Jakarta. Freeport-McMoRan Copper & Gold said its Indonesian unit may need to declare force majeure on copper concentrate sales if a dispute with the government over export taxes drags on for a prolonged period.
Freeport and fellow US miner Newmont Mining have refused to pay a progressive export tax introduced last month as part of package of new mining rules aimed at forcing
miners to build smelters and process raw materials in Indonesia.
Freeport has reduced copper production at the world's fifth-biggest copper mine in Papua, and its nearby mill was operating at half its normal capacity.
"In the event that PT-FI [Freeport Indonesia] is unable to resume normal operations for an extended period, we plan to consider further actions, including constraining operating
costs, deferring capital expenditures and implementing workforce reductions," the firm said in a filing dated Feb. 27.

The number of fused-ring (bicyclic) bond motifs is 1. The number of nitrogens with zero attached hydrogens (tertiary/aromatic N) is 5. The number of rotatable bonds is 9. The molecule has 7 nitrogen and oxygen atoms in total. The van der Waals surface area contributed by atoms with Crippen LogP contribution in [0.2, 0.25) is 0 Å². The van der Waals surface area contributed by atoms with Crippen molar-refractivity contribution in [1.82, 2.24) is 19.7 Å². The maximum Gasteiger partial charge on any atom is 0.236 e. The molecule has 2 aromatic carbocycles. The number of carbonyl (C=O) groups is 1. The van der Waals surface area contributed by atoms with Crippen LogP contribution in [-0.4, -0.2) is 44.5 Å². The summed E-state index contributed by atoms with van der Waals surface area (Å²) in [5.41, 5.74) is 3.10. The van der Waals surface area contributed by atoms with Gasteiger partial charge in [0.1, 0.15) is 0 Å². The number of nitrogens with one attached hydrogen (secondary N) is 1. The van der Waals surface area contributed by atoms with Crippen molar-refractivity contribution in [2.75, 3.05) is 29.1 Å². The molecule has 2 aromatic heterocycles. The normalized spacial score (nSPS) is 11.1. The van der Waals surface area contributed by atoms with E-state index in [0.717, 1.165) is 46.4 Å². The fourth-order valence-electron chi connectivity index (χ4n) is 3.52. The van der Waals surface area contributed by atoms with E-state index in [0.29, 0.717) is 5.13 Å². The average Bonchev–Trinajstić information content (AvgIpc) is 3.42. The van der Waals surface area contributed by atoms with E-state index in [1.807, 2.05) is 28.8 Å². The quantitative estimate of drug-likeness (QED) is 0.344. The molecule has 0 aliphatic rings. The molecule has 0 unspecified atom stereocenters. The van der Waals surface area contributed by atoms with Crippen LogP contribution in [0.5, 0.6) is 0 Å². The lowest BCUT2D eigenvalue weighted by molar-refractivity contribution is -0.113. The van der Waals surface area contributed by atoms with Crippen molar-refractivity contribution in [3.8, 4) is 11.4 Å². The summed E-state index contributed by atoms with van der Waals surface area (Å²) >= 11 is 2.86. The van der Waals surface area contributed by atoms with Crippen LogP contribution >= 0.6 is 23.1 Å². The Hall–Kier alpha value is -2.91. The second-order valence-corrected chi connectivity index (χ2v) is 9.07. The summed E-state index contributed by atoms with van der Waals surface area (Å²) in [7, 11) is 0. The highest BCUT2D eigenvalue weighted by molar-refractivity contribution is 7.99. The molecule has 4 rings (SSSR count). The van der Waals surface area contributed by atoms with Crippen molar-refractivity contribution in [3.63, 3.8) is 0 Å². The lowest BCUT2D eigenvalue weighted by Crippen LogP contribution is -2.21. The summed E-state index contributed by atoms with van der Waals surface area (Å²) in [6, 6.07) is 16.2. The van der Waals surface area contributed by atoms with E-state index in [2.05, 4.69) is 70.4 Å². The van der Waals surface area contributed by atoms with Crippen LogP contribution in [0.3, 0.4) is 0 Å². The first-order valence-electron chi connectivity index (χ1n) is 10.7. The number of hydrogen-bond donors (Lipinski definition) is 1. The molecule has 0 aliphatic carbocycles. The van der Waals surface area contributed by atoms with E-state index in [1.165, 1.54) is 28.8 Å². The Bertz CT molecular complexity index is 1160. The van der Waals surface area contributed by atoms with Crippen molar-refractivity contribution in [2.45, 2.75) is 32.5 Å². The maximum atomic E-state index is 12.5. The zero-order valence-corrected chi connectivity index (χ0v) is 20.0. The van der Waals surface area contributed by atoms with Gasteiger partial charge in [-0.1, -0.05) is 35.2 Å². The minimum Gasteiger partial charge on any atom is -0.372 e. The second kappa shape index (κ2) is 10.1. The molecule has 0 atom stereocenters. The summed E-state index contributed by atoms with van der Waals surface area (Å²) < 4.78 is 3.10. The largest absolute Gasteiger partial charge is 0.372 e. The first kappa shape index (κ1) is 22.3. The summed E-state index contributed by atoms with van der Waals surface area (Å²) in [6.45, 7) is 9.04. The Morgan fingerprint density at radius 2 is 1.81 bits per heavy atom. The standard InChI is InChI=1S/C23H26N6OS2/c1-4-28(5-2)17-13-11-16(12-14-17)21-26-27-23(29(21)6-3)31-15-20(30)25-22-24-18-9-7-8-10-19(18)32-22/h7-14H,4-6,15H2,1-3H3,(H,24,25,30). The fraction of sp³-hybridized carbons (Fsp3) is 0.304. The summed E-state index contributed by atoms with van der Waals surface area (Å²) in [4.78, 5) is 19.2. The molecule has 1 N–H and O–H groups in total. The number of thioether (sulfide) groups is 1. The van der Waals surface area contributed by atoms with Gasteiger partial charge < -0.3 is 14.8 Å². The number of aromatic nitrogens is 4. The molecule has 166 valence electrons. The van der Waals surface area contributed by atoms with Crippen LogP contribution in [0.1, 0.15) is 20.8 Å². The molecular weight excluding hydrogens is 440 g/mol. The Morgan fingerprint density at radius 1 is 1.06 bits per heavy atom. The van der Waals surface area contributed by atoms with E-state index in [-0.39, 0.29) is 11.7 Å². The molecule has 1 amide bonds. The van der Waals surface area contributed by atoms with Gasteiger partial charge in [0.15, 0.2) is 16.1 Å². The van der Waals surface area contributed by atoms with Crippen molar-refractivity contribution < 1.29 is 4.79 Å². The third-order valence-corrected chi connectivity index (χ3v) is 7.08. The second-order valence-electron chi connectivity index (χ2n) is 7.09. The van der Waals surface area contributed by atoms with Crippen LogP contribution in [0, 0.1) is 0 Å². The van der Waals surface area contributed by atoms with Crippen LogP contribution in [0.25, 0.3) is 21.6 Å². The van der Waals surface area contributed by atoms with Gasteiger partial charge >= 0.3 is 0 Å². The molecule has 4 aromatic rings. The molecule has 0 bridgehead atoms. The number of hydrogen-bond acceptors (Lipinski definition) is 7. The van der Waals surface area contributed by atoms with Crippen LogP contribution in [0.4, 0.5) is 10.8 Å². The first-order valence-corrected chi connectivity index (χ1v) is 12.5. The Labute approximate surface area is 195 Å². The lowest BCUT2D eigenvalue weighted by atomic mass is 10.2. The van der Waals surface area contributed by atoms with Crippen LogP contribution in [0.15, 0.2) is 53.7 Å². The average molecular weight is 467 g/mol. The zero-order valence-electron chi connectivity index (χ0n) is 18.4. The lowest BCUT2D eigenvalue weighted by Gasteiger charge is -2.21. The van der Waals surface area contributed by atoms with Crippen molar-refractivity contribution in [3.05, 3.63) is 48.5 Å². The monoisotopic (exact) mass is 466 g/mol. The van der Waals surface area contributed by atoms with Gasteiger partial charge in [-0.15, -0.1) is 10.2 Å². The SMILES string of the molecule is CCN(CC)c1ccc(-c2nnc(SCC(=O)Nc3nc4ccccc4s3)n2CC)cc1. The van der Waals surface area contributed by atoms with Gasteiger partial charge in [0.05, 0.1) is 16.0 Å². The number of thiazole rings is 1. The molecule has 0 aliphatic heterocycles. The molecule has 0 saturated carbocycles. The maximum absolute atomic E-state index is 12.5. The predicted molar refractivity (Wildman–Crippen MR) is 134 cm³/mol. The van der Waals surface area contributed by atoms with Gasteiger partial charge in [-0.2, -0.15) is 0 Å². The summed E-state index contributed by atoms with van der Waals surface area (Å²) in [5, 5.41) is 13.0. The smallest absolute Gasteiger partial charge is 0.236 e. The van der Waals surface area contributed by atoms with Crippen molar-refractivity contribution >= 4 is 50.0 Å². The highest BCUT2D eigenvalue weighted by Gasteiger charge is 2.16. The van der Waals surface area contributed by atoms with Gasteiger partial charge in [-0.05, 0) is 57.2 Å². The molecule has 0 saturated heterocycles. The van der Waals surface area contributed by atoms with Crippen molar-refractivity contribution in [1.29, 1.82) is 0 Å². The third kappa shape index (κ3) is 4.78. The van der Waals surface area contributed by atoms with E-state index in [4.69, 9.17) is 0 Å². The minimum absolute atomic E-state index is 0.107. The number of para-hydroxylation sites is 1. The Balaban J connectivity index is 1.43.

"PT-FI may also be required to declare force majeure under its concentrate sales agreements."
Executives from Freeport and Newmont, which together produce virtually all of Indonesia's copper, have been in talks with the government for weeks over the tax and the building of smelters.
The first major breakthrough between the two sides seemed to have been reached on Monday, with Indonesia's industry minister saying that Freeport had agreed to obey all the new regulations and concentrate exports would soon resume.
The energy and mines ministry said the government would ease or even eliminate the export tax for companies that prove they are serious in building smelters in Indonesia.
Freeport Indonesia CEO Rozik Sutjipto has said the company would build a copper smelter. But company officials have declined to elaborate.